Unless the tops of the joists are very straight; I would use plenty of glue, but just enough screws (not fully tight) to keep the plywood sheets anchored in place.  Come back in a couple of days to finish the screw pattern.  That is, if you have the time.

wingam00

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Re: Floor Joist Blocking ( Bridging)
« Reply #10 on: October 31, 2007, 12:37:06 PM »
Thanks PA-Builder, for the answer.  It now makes sense.
 :)

So if the 4' side was T&G it would not matter?

Mark

Offline PA-Builder

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Re: Floor Joist Blocking ( Bridging)
« Reply #11 on: October 31, 2007, 05:01:59 PM »
Quote
Thanks PA-Builder, for the answer.  It now makes sense.
 :)

So if the 4' side was T&G it would not matter?

Mark

4x8 sheets are almost always placed so that the long edge (8' side) is perpendicular to the joists (as shown in the diagrams provided by Jimmy C.).
« Last Edit: October 31, 2007, 07:01:09 PM by PA-Builder »

Offline MountainDon

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Re: Floor Joist Blocking ( Bridging)
« Reply #12 on: October 31, 2007, 05:13:11 PM »
Quote
Now for the question of bridging. The easiest bridging to install is the quick metal "X" type.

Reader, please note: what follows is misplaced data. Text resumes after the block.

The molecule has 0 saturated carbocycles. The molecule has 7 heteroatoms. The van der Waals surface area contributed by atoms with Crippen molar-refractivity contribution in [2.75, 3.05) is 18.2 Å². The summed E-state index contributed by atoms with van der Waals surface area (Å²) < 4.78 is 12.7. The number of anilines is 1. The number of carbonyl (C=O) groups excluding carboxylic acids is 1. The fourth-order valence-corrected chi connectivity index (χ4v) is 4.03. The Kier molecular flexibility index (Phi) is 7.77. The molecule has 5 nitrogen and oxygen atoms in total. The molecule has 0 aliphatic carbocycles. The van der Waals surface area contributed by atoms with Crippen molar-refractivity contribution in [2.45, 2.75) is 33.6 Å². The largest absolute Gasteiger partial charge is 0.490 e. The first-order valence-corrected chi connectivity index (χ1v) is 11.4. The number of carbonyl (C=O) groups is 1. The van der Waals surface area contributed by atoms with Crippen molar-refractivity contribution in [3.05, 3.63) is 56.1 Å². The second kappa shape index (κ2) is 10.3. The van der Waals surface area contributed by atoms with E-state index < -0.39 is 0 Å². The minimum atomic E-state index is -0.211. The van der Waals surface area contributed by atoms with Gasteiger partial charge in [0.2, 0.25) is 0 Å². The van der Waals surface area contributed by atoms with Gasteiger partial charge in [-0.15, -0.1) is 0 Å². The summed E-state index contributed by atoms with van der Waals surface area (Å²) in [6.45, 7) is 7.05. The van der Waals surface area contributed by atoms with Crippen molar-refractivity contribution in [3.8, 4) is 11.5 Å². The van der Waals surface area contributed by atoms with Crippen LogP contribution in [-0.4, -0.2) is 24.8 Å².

There are several different models of Simpson bridging.

go see at...

http://www.strongtie.com/products/connectors/nca-tb-ltb.html#gallery

They save time compared to wood bridging. Of course wood bridging gives you a chance to use some of your cut offs.
Just because something has been done and has not failed, doesn’t mean it is good design.

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Offline desdawg

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Re: Floor Joist Blocking ( Bridging)
« Reply #13 on: November 01, 2007, 06:41:24 PM »
I have used solid blocking in the past rather than bridging. If you have 2X10 joists cut 2X10 blocks the right lengths and nail them in. (Speaking of using up scraps.) This will be a lot more time consuming however. We usually did this where joists met over bearing walls.